[Tutor] Keeping change-in-place vs. copy methods straight

Cameron Simpson cs at zip.com.au
Tue Apr 29 00:27:11 CEST 2014

On 28Apr2014 14:45, taserian <taserian at gmail.com> wrote:
>I can't claim to be new to programming, but I've dabbled in Python over and
>over again to get small problems and puzzles resolved. One thing that I
>find I can't keep straight are the methods that change a list in place, vs.
>those that return a copy (sometimes transformed) of the list.
>Call me old-fashioned, but my programming experience mostly comes from
>languages where you assigned the output of a function to another variable,
>so you always had a copy of whatever you were working on.
>Is there some sort of rule-of-thumb to determine if a function is in-place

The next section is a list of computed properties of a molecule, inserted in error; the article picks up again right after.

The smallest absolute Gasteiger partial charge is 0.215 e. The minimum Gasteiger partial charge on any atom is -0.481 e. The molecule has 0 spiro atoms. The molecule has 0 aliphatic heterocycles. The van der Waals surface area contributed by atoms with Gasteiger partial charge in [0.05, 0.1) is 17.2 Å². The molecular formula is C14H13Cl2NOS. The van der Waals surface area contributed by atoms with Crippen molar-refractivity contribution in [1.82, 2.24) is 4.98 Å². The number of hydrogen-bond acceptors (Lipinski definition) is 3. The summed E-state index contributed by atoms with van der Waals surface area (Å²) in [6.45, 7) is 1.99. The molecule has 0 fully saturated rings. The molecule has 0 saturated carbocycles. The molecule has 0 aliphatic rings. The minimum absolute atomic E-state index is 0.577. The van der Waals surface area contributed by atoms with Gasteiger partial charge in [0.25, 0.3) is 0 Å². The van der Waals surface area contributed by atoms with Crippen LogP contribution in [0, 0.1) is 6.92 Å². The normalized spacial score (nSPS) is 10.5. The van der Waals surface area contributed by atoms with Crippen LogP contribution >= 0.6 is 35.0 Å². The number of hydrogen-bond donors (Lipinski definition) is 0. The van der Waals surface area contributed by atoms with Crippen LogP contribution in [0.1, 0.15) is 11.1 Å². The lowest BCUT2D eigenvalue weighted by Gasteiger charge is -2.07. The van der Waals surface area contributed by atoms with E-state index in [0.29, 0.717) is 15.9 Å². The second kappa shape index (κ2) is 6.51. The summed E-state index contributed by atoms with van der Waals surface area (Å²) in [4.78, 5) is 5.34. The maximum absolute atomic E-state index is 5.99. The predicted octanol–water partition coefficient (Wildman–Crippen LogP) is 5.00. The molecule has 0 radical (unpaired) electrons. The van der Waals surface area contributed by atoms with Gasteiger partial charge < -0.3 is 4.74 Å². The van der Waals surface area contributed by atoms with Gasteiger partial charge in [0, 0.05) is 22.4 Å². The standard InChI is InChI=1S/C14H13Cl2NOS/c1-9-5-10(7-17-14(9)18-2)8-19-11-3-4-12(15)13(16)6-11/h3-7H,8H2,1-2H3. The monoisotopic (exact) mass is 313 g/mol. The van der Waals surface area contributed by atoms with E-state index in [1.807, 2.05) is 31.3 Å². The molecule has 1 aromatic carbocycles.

>or returns a value?

In python, the convention is that a function that changes in place returns 
None. This avois people accidentally thinking they have a copy when in fact 
they have the original.

Of course, it is a work practice, so you need to consult the doco of any 
particular function. But it is a good practice to adopt in one's own code.

As you suggest, this keeps the two notions separate by making their use in the 
code distinct.

Cameron Simpson <cs at zip.com.au>

Too young to rest on the weekend, too old to rest during the week.
         - Mark Randol <ryvw50 at email.sps.mot.com>

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